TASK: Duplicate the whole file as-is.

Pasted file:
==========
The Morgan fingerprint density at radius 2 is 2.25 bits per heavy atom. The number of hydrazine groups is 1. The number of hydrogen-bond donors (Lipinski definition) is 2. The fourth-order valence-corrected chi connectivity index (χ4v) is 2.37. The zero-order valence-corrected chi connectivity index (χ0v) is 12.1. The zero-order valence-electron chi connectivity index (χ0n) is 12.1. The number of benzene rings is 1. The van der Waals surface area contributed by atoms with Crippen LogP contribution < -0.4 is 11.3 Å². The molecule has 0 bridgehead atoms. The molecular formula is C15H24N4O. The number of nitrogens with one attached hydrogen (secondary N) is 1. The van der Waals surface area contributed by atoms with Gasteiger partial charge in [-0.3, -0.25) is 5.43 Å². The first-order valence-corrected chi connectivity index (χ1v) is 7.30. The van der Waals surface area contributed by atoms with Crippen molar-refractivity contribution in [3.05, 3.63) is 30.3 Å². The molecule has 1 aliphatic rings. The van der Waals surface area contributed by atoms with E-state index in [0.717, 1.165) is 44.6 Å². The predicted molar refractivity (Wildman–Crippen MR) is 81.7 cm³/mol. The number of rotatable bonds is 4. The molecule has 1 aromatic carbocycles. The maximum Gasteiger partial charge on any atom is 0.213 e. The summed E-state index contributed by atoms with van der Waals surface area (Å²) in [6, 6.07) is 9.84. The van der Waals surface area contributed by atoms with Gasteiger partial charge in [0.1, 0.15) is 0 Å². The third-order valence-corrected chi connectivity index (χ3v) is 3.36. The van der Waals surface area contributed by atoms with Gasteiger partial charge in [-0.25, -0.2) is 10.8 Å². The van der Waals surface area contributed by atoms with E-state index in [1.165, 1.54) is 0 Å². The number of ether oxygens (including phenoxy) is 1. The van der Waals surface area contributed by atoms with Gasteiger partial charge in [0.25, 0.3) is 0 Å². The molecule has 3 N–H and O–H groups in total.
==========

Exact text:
The Morgan fingerprint density at radius 2 is 2.25 bits per heavy atom. The number of hydrazine groups is 1. The number of hydrogen-bond donors (Lipinski definition) is 2. The fourth-order valence-corrected chi connectivity index (χ4v) is 2.37. The zero-order valence-corrected chi connectivity index (χ0v) is 12.1. The zero-order valence-electron chi connectivity index (χ0n) is 12.1. The number of benzene rings is 1. The van der Waals surface area contributed by atoms with Crippen LogP contribution < -0.4 is 11.3 Å². The molecule has 0 bridgehead atoms. The molecular formula is C15H24N4O. The number of nitrogens with one attached hydrogen (secondary N) is 1. The van der Waals surface area contributed by atoms with Gasteiger partial charge in [-0.3, -0.25) is 5.43 Å². The first-order valence-corrected chi connectivity index (χ1v) is 7.30. The van der Waals surface area contributed by atoms with Crippen molar-refractivity contribution in [3.05, 3.63) is 30.3 Å². The molecule has 1 aliphatic rings. The van der Waals surface area contributed by atoms with E-state index in [0.717, 1.165) is 44.6 Å². The predicted molar refractivity (Wildman–Crippen MR) is 81.7 cm³/mol. The number of rotatable bonds is 4. The molecule has 1 aromatic carbocycles. The maximum Gasteiger partial charge on any atom is 0.213 e. The summed E-state index contributed by atoms with van der Waals surface area (Å²) in [6, 6.07) is 9.84. The van der Waals surface area contributed by atoms with Gasteiger partial charge in [0.1, 0.15) is 0 Å². The third-order valence-corrected chi connectivity index (χ3v) is 3.36. The van der Waals surface area contributed by atoms with Gasteiger partial charge in [-0.25, -0.2) is 10.8 Å². The van der Waals surface area contributed by atoms with E-state index in [1.165, 1.54) is 0 Å². The number of ether oxygens (including phenoxy) is 1. The van der Waals surface area contributed by atoms with Gasteiger partial charge in [0.25, 0.3) is 0 Å². The molecule has 3 N–H and O–H groups in total.